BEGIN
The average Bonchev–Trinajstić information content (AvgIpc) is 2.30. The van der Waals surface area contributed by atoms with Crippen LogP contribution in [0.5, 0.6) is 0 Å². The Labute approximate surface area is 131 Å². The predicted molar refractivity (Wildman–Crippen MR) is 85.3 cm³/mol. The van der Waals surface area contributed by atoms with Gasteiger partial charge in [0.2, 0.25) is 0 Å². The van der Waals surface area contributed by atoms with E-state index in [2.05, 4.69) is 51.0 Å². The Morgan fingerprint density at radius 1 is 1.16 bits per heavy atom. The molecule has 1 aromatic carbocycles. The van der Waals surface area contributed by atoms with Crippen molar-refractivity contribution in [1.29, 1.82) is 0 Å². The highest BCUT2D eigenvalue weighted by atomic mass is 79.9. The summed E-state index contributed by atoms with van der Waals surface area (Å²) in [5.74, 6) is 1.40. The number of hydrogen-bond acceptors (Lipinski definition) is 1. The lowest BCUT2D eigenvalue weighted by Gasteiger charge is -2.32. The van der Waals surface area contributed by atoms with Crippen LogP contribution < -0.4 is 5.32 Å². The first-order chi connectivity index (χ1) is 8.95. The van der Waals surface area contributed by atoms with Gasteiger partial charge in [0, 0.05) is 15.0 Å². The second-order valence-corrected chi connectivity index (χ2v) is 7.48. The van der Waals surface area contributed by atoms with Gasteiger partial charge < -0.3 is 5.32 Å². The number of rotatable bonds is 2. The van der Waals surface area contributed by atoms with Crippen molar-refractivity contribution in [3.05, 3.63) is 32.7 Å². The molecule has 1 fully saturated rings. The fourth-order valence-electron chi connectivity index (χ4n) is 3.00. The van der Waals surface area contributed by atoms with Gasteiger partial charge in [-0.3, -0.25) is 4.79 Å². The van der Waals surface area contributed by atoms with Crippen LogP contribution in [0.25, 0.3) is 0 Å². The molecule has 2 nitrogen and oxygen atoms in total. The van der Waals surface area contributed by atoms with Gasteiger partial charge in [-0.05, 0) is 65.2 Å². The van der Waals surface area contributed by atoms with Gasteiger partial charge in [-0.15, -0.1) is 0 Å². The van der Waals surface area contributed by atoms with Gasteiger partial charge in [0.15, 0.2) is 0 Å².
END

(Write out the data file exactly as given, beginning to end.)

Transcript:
The average Bonchev–Trinajstić information content (AvgIpc) is 2.30. The van der Waals surface area contributed by atoms with Crippen LogP contribution in [0.5, 0.6) is 0 Å². The Labute approximate surface area is 131 Å². The predicted molar refractivity (Wildman–Crippen MR) is 85.3 cm³/mol. The van der Waals surface area contributed by atoms with Gasteiger partial charge in [0.2, 0.25) is 0 Å². The van der Waals surface area contributed by atoms with E-state index in [2.05, 4.69) is 51.0 Å². The Morgan fingerprint density at radius 1 is 1.16 bits per heavy atom. The molecule has 1 aromatic carbocycles. The van der Waals surface area contributed by atoms with Crippen molar-refractivity contribution in [1.29, 1.82) is 0 Å². The highest BCUT2D eigenvalue weighted by atomic mass is 79.9. The summed E-state index contributed by atoms with van der Waals surface area (Å²) in [5.74, 6) is 1.40. The number of hydrogen-bond acceptors (Lipinski definition) is 1. The lowest BCUT2D eigenvalue weighted by Gasteiger charge is -2.32. The van der Waals surface area contributed by atoms with Crippen LogP contribution < -0.4 is 5.32 Å². The first-order chi connectivity index (χ1) is 8.95. The van der Waals surface area contributed by atoms with Gasteiger partial charge in [0, 0.05) is 15.0 Å². The second-order valence-corrected chi connectivity index (χ2v) is 7.48. The van der Waals surface area contributed by atoms with Gasteiger partial charge < -0.3 is 5.32 Å². The number of rotatable bonds is 2. The van der Waals surface area contributed by atoms with Crippen molar-refractivity contribution in [3.05, 3.63) is 32.7 Å². The molecule has 1 fully saturated rings. The fourth-order valence-electron chi connectivity index (χ4n) is 3.00. The van der Waals surface area contributed by atoms with Gasteiger partial charge in [-0.3, -0.25) is 4.79 Å². The van der Waals surface area contributed by atoms with Crippen LogP contribution in [0.25, 0.3) is 0 Å². The molecule has 2 nitrogen and oxygen atoms in total. The van der Waals surface area contributed by atoms with Gasteiger partial charge in [-0.05, 0) is 65.2 Å². The van der Waals surface area contributed by atoms with Gasteiger partial charge in [-0.15, -0.1) is 0 Å². The van der Waals surface area contributed by atoms with Gasteiger partial charge in [0.15, 0.2) is 0 Å².